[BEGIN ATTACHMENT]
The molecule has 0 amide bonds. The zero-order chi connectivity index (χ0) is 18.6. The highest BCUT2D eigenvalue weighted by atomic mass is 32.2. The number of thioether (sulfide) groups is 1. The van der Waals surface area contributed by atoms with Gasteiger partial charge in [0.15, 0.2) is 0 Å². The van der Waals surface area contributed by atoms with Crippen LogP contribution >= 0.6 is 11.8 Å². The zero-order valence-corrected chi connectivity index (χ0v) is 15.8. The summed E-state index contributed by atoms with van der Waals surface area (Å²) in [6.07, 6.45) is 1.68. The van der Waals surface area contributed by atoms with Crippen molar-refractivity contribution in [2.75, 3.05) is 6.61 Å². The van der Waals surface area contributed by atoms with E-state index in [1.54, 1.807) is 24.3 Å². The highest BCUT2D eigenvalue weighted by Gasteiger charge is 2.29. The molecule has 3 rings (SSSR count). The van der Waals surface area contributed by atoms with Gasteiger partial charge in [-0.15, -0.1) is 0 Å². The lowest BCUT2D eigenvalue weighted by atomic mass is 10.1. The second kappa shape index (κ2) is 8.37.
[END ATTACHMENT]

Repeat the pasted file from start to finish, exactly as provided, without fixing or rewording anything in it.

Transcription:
The molecule has 0 amide bonds. The zero-order chi connectivity index (χ0) is 18.6. The highest BCUT2D eigenvalue weighted by atomic mass is 32.2. The number of thioether (sulfide) groups is 1. The van der Waals surface area contributed by atoms with Gasteiger partial charge in [0.15, 0.2) is 0 Å². The van der Waals surface area contributed by atoms with Crippen LogP contribution >= 0.6 is 11.8 Å². The zero-order valence-corrected chi connectivity index (χ0v) is 15.8. The summed E-state index contributed by atoms with van der Waals surface area (Å²) in [6.07, 6.45) is 1.68. The van der Waals surface area contributed by atoms with Crippen molar-refractivity contribution in [2.75, 3.05) is 6.61 Å². The van der Waals surface area contributed by atoms with E-state index in [1.54, 1.807) is 24.3 Å². The highest BCUT2D eigenvalue weighted by Gasteiger charge is 2.29. The molecule has 3 rings (SSSR count). The van der Waals surface area contributed by atoms with Gasteiger partial charge in [-0.15, -0.1) is 0 Å². The lowest BCUT2D eigenvalue weighted by atomic mass is 10.1. The second kappa shape index (κ2) is 8.37.